CATS

THE cat as we now have it has altered very little in most respects from its ancestor the African wild cat, a shabby-looking tabby which could often be matched among the denizens of a London square; this is because it has remained a semi-wild animal choosing its own mate, and not usually developed by man into various breeds by selection.

When the pedigree of ones cats is considered of any importance, they must, of course, be enclosed in runs, and only let out under supervision. A cat-house must consist of a dry, sunny shed and a wired-in run attached, with plenty of dry earth in the shed for sanitary purposes. Great care should be observed in keeping the place clean.

All cats should have access to water as well as milk if they should want it, and the diet should be mostly animal – cats meat, fish, and a little well-boiled rice cooked along with some sort of meat, or some bread and milk for a change. Rabbit is a good and natural food, and if the cat is at all delicate it may benefit by having some raw rations.

Care must be taken not to over-feed a cat, for which a couple of meals a day should be sufficient, and one which is kept for mousing should have just so much that it will be still keen on hunting, but not so hungry that it will lose interest after catching and eating a mouse or two. The ordinary household pet, of course, takes pot-luck with the family, and as long as the food given is mostly animal, will thrive all right.

Some cats display a liking for raw vegetables, such as cucumbor, and as this is not artificial food their taste in this respect may be indulged. Notice should also be taken of the particular kind of grass which they eat a3 medicine, and this should be brought to them if living where they cannot procure it for themselves.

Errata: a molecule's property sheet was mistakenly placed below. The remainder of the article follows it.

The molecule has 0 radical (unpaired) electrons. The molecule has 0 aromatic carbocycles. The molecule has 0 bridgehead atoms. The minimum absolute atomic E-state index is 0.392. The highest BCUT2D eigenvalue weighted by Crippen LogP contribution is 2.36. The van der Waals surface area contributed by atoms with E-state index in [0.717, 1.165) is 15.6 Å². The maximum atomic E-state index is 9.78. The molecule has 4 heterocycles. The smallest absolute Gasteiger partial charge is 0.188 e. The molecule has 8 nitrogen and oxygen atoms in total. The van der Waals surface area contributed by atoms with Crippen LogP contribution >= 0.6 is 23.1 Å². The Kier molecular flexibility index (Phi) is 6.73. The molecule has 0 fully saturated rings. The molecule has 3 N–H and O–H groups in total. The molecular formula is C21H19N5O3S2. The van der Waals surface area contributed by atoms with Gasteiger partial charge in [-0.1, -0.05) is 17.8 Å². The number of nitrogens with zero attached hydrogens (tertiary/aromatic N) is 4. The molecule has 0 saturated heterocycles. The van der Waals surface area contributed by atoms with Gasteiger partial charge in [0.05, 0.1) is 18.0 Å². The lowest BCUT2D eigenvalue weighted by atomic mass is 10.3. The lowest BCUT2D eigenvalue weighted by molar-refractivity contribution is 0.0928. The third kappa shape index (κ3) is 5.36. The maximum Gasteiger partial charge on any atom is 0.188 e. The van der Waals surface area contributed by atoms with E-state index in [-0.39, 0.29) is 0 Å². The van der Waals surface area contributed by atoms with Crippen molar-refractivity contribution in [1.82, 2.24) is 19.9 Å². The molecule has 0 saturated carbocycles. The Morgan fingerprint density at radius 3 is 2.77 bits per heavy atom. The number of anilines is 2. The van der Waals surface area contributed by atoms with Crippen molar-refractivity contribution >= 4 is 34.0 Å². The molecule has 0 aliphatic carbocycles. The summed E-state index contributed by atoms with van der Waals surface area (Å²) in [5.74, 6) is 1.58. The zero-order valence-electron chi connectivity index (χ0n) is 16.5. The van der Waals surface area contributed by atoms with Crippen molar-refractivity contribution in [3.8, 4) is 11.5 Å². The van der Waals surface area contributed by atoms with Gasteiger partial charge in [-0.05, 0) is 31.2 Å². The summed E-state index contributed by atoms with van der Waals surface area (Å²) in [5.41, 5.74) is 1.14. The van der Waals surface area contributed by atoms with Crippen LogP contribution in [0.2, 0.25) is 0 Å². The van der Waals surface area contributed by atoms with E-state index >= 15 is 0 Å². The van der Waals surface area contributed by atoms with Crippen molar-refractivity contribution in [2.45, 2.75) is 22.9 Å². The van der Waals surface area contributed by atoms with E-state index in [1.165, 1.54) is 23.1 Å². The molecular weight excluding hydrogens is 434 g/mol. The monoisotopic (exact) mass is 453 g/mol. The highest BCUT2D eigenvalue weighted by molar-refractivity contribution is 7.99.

Long-haired cats when shedding their coats are apt to got into difficulties by swallowing their loose hair when cleaning themselves, and such cats should therefore be kept regularly brushed to get rid of this hair as much as possible.

In country places it is best to get a cat to remain indoors at night, or it may take to poaching and come to an untimely end in consequence. In towns night life does not matter so much in the case of cats of no special value, but the resulting concerts may at times lead to unpleasantness with neighbours.

Cats are, as everyone knows, apt to leave a new place, and hence should be put in a large cage or tied up for a time when a move is made, being well petted and fed on tit-bits, and allowed to explore their surroundings gradually and under supervision. They are very nervous and highly-strung, but quite capable of personal attachment and of accompanying family movings if judiciously handled.

The period of the female cats gestation is nine weeks, and the kittens, like puppies, are born blind, but open their eyes on the tenth day. At a little over a month old weaning them can begin.

It is seldom, in the oa3e of an ordinary cat of no breed or value, that more than one kitten can be kept, and any remarkable or attractive peculiarity should be looked out for in selecting it. A tortoise-shell torn is a treasure if one should turn up, since for some unknown reason this colour in the male oat is of extreme rarity. Half-Persians are of course more worth keeping than common short-hairs, and often make very handsome cats, but the crossing institutes a reversal to the wild type, and such cats are particularly adventurous and apt to poach.

The beautiful blue-eyed, cream-coloured Siamese short-hairs are also great hunters, and in connection with this breed it is to be noted that the kittens are white, with no trace of the deep chocolate of the ears and feet that will come later on.

A motherly cat will often consent to rear the young of some other animal along with her kittens, and breeders of the blue or Arctic fox for fur have found that the foster-cat will display even more fondness for a fox-cub than for a kitten of her own.

A cat belonging to a member of the Zoological Society fostered some young common red squirrels along with her kittens, and a peculiar fact was that their coats gradually became less red till they were only creamy fawn-colour.

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